The influence of language and accounts on the persuasiveness of requests among native Dutch speakers within an international corporate setting.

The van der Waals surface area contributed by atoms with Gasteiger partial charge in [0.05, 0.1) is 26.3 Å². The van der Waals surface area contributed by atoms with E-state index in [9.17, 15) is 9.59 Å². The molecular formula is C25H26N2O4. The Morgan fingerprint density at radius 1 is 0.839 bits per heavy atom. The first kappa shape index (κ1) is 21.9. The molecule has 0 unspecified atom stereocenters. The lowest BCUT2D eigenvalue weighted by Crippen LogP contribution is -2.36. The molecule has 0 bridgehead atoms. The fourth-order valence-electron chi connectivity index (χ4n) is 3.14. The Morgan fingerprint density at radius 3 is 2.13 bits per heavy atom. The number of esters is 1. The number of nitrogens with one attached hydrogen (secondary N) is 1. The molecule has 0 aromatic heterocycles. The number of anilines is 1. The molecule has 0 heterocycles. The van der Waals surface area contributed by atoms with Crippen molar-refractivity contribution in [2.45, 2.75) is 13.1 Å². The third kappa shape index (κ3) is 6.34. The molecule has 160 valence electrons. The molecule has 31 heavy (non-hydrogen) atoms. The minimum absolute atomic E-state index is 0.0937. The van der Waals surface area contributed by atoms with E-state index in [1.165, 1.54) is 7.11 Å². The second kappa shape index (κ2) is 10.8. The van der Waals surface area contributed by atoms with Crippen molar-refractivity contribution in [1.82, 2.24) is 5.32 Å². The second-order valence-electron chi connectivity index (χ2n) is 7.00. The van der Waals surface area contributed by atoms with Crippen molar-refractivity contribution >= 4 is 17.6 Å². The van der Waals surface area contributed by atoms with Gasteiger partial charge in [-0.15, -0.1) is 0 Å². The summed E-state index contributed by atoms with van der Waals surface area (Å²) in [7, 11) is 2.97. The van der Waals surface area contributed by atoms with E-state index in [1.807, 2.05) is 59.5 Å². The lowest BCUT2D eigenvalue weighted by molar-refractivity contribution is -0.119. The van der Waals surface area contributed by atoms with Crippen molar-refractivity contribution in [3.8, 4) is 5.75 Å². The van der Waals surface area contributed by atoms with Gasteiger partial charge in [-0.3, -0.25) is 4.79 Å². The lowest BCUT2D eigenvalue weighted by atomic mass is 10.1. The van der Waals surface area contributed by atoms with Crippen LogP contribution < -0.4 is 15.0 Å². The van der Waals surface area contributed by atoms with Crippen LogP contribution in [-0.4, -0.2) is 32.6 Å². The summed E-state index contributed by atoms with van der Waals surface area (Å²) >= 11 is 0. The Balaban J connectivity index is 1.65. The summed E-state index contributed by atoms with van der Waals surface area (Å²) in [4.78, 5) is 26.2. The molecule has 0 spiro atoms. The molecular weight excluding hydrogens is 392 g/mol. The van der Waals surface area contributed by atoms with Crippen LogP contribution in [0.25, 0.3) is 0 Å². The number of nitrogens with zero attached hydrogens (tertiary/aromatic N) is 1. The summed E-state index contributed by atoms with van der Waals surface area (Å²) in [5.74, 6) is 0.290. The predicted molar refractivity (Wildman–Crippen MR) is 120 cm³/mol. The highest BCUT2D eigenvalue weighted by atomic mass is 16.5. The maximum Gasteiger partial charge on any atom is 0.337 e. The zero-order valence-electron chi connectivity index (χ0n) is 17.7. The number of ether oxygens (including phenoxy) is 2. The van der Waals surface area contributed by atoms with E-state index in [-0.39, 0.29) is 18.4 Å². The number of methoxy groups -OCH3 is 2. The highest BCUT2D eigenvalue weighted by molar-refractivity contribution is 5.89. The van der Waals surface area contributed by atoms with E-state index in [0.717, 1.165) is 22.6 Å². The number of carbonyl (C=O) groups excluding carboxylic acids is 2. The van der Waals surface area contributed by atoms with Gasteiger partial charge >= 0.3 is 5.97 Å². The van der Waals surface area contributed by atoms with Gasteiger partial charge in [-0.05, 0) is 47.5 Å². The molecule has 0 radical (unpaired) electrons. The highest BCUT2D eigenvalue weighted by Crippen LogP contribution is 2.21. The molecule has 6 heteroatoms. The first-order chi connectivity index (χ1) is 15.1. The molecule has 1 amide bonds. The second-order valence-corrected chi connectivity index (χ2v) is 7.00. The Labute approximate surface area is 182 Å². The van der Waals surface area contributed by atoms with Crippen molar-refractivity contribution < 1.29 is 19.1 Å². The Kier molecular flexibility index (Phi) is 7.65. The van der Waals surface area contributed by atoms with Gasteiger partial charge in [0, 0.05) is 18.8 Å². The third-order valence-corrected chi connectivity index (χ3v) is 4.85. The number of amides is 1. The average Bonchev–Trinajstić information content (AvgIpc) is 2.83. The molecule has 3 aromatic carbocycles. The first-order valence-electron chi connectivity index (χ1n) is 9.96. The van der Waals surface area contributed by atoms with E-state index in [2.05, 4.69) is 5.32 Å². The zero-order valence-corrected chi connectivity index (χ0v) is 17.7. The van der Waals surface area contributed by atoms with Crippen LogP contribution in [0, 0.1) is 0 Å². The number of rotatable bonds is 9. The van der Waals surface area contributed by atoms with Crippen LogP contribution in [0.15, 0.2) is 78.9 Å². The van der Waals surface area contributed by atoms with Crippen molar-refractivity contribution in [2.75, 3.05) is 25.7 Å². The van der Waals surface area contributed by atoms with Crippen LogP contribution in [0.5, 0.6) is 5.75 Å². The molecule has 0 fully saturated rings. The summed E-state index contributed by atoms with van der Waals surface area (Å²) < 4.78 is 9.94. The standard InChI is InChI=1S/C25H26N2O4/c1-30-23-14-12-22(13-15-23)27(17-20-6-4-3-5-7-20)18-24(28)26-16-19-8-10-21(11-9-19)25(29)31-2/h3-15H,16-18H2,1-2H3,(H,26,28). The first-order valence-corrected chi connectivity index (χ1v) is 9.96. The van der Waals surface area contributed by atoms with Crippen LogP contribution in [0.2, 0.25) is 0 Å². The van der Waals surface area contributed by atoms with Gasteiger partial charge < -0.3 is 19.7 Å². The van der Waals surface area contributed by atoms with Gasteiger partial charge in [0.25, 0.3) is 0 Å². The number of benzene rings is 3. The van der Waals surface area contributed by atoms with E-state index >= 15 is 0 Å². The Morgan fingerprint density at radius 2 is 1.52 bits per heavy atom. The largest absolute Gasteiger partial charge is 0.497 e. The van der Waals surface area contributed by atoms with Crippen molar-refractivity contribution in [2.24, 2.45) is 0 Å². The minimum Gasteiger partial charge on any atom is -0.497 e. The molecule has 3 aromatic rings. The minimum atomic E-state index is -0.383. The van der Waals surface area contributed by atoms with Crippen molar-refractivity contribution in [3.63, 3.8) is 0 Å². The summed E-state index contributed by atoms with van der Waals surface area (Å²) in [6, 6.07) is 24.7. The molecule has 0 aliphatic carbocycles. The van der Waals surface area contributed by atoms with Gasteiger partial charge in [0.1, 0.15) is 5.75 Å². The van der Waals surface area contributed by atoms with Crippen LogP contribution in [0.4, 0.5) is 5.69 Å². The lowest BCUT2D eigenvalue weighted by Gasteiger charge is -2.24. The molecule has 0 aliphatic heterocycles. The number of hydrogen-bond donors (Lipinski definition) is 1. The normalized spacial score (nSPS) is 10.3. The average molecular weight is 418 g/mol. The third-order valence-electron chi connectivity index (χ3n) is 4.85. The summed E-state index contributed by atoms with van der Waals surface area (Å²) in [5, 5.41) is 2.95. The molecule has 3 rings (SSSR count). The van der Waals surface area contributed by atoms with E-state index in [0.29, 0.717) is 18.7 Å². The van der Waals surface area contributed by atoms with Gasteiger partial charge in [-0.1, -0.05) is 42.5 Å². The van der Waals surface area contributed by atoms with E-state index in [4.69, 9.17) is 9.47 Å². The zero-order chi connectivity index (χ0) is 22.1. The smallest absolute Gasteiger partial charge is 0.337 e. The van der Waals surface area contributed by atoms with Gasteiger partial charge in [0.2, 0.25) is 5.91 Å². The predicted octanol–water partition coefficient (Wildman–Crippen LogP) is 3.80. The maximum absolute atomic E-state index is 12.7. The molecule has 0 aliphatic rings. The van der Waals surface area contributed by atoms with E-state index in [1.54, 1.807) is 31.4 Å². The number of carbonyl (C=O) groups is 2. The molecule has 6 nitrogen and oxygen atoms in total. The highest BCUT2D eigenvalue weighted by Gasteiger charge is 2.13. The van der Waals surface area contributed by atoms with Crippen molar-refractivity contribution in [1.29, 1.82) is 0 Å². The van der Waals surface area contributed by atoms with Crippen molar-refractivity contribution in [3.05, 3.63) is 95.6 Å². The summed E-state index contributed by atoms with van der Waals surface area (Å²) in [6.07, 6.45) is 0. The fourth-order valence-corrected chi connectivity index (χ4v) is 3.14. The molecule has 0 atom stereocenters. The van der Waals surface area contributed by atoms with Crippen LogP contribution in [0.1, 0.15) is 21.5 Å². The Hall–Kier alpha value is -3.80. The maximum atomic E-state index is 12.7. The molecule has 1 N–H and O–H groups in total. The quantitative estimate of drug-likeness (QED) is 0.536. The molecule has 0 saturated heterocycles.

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Requests are frequently performed speech acts in organizations. However, due to globalization, there is an increase in companies implementing English as the language of the organization. Consequently, the number of employees communicating in a non-native language increases, as well as the number of requests made in a non-native language. A non-native language can influence the persuasiveness of messages. In advertisements, using non-native languages often positively affects the persuasiveness of advertised messages. Additionally, accounts can influence the persuasiveness of a request. Nevertheless, no previous research has looked into the combined effect of language and account on the persuasiveness of requests. Hence, current study investigated the effects of language and account on the persuasiveness of a request in a corporate setting among Dutch employees. A 2 (language: native (Dutch) vs. non-native (English)) X 2 (account: account vs. no account) between-subjects experimental design was performed amongst 159 native Dutch speakers. Participants each read a scenario in which a request was made, either with or without an account and either in English or Dutch. It was found that both an account and a non-native language did not significantly affect the persuasiveness of the request, intention to comply with the request, and attitude towards the request. Additionally, there was no combined effect of language and account on persuasiveness. These findings suggest that language processing works differently for the processing of requests than it does for the processing of advertisements. Furthermore, it proposed that accounts behave differently in requests when there is a hierarchical distance between interactants compared to when there is no hierarchical difference. Consequently, the use of an account might not necessarily lead to a more persuasive request, rather other factors seem to matter, e.g. the relationship between requester and requestee or the quality of the request.
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